Influence of surgical or endovascular treatment on visual symptoms caused by intracranial aneurysms: single-center series and systematic review

Clinical article

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Object

Intracranial aneurysms of the anterior circulation might become symptomatic by causing visual deficits. The influence of treatment modality on improvement is still unclear. The objective of this study was to analyze the recovery of visual deficits caused by the mass effect of intracranial aneurysms after surgical clipping or endovascular treatment.

Methods

Between June 1999 and December 2009, 20 patients with unruptured intracranial aneurysms causing visual dysfunction due to compression of the optical nerve were treated at the authors' institution. Visual deficits were recorded at admission and at follow-up. To evaluate a larger number of patients, MEDLINE was searched for published studies involving visual disturbance caused by an aneurysm. A multivariate analysis was performed to find independent predictors for favorable visual outcome.

Results

Nine (75%) of 12 patients treated surgically achieved improvement of visual symptoms, compared with 3 (38%) of 8 patients treated endovascularly. A literature review, including the current series, revealed a total of 165 patients with UIAs causing visual dysfunction. Surgical treatment was associated with a significantly higher rate of visual improvement (p = 0.002) compared with endovascular treatment. According to the multivariate analysis, surgical clipping was the only variable significantly associated with improvement of visual outcome (p = 0.02).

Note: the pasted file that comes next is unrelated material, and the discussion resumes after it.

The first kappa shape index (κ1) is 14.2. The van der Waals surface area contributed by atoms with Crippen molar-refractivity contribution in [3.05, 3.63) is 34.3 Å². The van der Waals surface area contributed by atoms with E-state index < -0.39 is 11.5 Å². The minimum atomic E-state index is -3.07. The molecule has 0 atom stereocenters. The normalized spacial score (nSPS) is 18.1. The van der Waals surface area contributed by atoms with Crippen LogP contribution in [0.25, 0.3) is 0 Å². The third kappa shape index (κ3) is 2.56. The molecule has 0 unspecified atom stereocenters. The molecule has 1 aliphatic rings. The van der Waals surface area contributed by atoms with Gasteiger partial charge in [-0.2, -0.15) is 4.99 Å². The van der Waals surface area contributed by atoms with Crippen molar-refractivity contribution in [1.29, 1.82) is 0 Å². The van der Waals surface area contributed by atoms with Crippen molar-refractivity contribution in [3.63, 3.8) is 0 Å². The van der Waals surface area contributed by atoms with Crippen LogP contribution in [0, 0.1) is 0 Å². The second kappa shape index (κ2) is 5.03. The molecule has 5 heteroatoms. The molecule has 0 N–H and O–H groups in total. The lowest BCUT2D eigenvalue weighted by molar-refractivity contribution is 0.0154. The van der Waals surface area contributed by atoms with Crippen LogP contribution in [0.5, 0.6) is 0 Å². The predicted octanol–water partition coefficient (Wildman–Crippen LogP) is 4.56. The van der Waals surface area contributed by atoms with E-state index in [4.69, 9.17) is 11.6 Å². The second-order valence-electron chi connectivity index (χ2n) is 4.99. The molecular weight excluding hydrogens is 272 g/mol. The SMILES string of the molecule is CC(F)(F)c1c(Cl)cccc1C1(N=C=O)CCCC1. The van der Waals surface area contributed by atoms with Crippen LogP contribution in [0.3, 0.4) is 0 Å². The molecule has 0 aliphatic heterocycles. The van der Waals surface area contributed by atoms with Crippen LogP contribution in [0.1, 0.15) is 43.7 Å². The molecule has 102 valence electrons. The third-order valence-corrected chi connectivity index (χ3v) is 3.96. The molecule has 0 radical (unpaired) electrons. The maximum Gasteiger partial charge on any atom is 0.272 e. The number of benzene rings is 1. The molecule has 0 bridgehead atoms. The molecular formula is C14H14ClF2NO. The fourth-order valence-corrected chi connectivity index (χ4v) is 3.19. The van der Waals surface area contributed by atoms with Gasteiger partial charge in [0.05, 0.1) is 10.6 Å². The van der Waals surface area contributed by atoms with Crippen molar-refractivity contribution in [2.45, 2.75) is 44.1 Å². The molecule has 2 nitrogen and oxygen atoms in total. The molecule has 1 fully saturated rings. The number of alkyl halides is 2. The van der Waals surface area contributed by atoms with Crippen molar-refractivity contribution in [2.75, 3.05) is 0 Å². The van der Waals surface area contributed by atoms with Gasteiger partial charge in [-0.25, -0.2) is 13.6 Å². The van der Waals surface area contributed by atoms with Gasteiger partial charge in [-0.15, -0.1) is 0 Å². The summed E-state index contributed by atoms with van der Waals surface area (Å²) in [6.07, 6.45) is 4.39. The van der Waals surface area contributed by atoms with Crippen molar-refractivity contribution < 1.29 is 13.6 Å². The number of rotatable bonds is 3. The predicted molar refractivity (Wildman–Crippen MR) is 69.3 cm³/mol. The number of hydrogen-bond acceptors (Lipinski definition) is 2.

Conclusions

Aneurysm-related visual dysfunction developed from direct mechanical compression may improve after surgical clipping and endovascular coiling. However, based on the present series combined with pooled analysis of data from the literature, the only factor significantly associated with improvement of visual dysfunction was surgical clipping.

Abbreviations used in this paper: ACoA = anterior communicating artery; ICA = internal carotid artery; SAH = subarachnoid hemorrhage; UIA = unruptured intracranial aneurysm.
Article Information

Contributor Notes

Address correspondence to: Patrick Schuss, M.D., Department of Neurosurgery, Johann Wolfgang Goethe-University Frankfurt am Main, Schleusenweg 2-16, 60528 Frankfurt am Main, Germany. email: patrick.schuss@med.uni-frankfurt.de.Please include this information when citing this paper: published online June 17, 2011; DOI: 10.3171/2011.5.JNS101983.

© AANS, except where prohibited by US copyright law.

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